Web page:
What happens in our bodies after menopause?

Coogee Women's Baths 1998 1080 x 720 McIver Baths

News this week, here in the UK, that MPs are calling for a ‘menopause leave’ pilot scheme to help support working women. A positive (but long-overdue) step on the path to better care for those in menopause. There are many more steps to go to give people the support they need either side of the menopause transition. My next book is on post-menopausal health for the simple reason that declining hormones have a profound effect on our ability to age well. And I’d love your help with the book – read on….https://agewellproject.com


The hormones of reproduction - oestrogen, progesterone and testosterone - do so much more than help us have babies. Pre-menopause, they all - and oestrogen in particular - wrap us in a protective cloak, keeping us healthy so we can reproduce and propagate the human race. Which makes total sense. Beyond our reproductive organs, we have receptors for oestrogen throughout our bodies. It affects – and this is not an exhaustive list – the urinary tract, heart and blood vessels, bones, breasts, skin, hair, mucous membranes, pelvic muscles, metabolism, inflammation, joints, skin, gut and – critically - the brain. All of which are kept in better working order by the body’s own wonder drug. When levels of oestrogen drop, there's a negative impact throughout the body. And even if we’re taking HRT/MT, our reproductive hormones don’t return to the levels we enjoyed in our 20s.


It’s vitally important we take care of our health once that protective cloak of oestrogen has gone. Statistically, there’s a 10-15 year window between our final menstrual period and the chronic diseases of ageing like heart disease, diabetes and osteoporosis, kicking in. We need to make the most of this window to look after ourselves and reduce our risk of these conditions (which is what my book’s about!).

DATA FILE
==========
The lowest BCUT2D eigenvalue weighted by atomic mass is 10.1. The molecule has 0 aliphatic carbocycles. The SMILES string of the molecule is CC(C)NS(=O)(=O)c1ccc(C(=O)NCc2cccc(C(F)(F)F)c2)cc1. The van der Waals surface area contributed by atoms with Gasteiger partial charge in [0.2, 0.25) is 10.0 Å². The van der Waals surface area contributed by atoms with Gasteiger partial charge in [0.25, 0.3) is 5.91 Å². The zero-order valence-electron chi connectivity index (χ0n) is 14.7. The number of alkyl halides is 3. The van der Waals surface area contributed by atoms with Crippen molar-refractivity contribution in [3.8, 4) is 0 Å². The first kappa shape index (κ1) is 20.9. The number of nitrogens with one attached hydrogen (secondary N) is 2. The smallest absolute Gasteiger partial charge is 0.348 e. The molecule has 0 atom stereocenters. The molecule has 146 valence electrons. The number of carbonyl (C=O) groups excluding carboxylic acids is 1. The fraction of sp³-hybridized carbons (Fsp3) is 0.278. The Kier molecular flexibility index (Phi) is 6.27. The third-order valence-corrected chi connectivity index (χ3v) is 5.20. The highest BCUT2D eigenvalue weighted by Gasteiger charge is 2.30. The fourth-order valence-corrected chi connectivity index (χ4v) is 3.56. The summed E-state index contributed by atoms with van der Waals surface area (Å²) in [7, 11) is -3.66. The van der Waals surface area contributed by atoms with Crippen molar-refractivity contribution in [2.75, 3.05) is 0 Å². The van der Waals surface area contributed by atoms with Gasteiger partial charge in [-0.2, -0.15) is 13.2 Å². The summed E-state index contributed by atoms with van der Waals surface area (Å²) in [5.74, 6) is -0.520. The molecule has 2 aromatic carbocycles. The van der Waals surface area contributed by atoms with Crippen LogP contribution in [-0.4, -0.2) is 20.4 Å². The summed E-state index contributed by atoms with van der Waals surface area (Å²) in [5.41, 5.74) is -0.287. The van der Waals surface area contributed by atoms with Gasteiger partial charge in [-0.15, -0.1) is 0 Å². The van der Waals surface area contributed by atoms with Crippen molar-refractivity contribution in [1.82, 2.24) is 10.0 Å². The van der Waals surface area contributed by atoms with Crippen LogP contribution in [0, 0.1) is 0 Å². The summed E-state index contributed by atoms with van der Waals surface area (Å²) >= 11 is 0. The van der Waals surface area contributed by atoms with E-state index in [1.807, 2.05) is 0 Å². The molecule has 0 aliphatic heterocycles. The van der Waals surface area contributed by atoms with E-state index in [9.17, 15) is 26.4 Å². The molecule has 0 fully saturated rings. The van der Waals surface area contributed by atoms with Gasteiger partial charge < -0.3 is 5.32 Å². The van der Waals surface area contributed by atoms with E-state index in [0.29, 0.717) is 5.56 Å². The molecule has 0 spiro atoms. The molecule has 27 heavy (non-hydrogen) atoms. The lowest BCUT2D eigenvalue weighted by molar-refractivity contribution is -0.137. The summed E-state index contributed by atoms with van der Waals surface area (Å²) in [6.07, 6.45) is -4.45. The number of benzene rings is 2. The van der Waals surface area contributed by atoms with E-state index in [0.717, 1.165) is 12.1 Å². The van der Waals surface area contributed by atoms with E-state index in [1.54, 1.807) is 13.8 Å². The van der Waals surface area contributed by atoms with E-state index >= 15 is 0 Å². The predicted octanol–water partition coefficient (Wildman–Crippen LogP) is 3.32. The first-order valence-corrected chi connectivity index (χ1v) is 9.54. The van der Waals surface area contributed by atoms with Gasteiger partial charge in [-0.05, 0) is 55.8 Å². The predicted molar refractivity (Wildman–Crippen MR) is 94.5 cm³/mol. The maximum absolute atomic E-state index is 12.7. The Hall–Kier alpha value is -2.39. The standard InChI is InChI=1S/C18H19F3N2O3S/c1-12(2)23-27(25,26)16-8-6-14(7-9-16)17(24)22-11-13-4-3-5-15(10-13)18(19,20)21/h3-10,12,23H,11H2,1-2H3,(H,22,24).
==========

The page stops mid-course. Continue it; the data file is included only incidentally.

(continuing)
Heart disease gives us a very clear example. Women tend to develop heart disease after the age of 60, whereas with men it’s after the age of 50. It may be that men succumb earlier because oestrogen protects the lining of our artery walls. But once that protection has declined, we’re more likely to suffer the stiffening of arteries and plaque build-up which can increase risk of heart attacks and stroke. Rates of heart disease fatalities are increasing among women in midlife and it now kills a larger proportion of women over 55 than men. Drilling down into the stats, cardiovascular disease accounts for around 22% of all male deaths under the age of 54, and 18.5% of women. But once we get past 55, the trend is reversed, with cardiovascular disease accounting for 38.5% of male deaths and 41% of female. Heart disease is not a male disease!


Like many women, I’ve found that being post-menopausal hasn’t meant the end of menopausal symptoms (sadly). A large American study known as SWAN (Study of Women’s Health Across the Nation) found that, of the median seven and a half years that vasomotor (hot flushes, night sweats etc) symptoms  lasted, four and a half of those years were after the final menstrual period.

Research in Australia found that more than 15% of post-menopausal women aged 55-59 were still suffering vasomotor symptoms, as were 6.5% of post-menopausal women aged 60-65. Smokers, and women who were overweight, were more likely to still be suffering.


I’d love to know a little about your post-menopausal experience, if you’d be willing to share it with me. I’ve put together a very simple, and totally anonymous, survey - here's the link. It only takes a couple of minutes to fill out and asks a few questions about symptoms post menopause, HRT and your general health. It’s super quick and would be a huge help for the book!

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Comments 3

  1. thanks Loz. I’m heading to the survey now. On a need to know basis, I need to know more about this untimely ageing process….hell, I’m only 77!

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